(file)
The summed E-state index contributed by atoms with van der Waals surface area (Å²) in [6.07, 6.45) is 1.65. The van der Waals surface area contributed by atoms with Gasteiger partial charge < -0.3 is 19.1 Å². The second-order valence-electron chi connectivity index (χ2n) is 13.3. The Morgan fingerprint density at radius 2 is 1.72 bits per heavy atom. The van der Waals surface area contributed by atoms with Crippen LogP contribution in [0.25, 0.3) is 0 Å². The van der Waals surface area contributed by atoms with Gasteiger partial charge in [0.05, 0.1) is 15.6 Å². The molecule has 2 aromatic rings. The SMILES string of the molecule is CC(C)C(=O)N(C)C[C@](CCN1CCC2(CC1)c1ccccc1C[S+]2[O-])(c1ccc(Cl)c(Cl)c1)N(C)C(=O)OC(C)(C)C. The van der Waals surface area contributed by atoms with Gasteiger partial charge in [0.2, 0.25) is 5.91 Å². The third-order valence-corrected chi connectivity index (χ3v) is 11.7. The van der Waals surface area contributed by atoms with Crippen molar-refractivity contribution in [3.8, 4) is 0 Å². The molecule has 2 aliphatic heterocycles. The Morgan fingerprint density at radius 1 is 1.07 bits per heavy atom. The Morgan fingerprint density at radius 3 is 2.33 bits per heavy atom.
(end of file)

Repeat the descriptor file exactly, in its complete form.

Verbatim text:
The summed E-state index contributed by atoms with van der Waals surface area (Å²) in [6.07, 6.45) is 1.65. The van der Waals surface area contributed by atoms with Gasteiger partial charge < -0.3 is 19.1 Å². The second-order valence-electron chi connectivity index (χ2n) is 13.3. The Morgan fingerprint density at radius 2 is 1.72 bits per heavy atom. The van der Waals surface area contributed by atoms with Crippen LogP contribution in [0.25, 0.3) is 0 Å². The van der Waals surface area contributed by atoms with Gasteiger partial charge in [0.05, 0.1) is 15.6 Å². The molecule has 2 aromatic rings. The SMILES string of the molecule is CC(C)C(=O)N(C)C[C@](CCN1CCC2(CC1)c1ccccc1C[S+]2[O-])(c1ccc(Cl)c(Cl)c1)N(C)C(=O)OC(C)(C)C. The van der Waals surface area contributed by atoms with Gasteiger partial charge in [0.2, 0.25) is 5.91 Å². The third-order valence-corrected chi connectivity index (χ3v) is 11.7. The van der Waals surface area contributed by atoms with Crippen molar-refractivity contribution in [3.8, 4) is 0 Å². The molecule has 2 aliphatic heterocycles. The Morgan fingerprint density at radius 1 is 1.07 bits per heavy atom. The Morgan fingerprint density at radius 3 is 2.33 bits per heavy atom.